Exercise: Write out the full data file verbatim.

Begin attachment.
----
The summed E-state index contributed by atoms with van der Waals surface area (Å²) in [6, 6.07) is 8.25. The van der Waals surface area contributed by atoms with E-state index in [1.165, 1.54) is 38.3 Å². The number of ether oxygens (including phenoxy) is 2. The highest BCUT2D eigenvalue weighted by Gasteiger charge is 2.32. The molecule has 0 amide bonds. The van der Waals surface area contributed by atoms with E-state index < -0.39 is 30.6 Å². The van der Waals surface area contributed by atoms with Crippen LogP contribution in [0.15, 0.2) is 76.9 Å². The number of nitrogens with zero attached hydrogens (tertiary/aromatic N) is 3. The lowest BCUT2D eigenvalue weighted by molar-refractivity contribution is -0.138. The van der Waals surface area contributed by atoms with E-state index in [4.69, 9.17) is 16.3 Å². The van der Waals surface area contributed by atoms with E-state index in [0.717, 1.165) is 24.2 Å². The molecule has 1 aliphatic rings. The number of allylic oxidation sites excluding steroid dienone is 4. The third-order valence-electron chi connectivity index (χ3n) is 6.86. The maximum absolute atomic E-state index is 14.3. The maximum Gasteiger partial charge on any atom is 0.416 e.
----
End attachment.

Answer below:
The summed E-state index contributed by atoms with van der Waals surface area (Å²) in [6, 6.07) is 8.25. The van der Waals surface area contributed by atoms with E-state index in [1.165, 1.54) is 38.3 Å². The number of ether oxygens (including phenoxy) is 2. The highest BCUT2D eigenvalue weighted by Gasteiger charge is 2.32. The molecule has 0 amide bonds. The van der Waals surface area contributed by atoms with E-state index < -0.39 is 30.6 Å². The van der Waals surface area contributed by atoms with Crippen LogP contribution in [0.15, 0.2) is 76.9 Å². The number of nitrogens with zero attached hydrogens (tertiary/aromatic N) is 3. The lowest BCUT2D eigenvalue weighted by molar-refractivity contribution is -0.138. The van der Waals surface area contributed by atoms with E-state index in [4.69, 9.17) is 16.3 Å². The van der Waals surface area contributed by atoms with E-state index in [0.717, 1.165) is 24.2 Å². The molecule has 1 aliphatic rings. The number of allylic oxidation sites excluding steroid dienone is 4. The third-order valence-electron chi connectivity index (χ3n) is 6.86. The maximum absolute atomic E-state index is 14.3. The maximum Gasteiger partial charge on any atom is 0.416 e.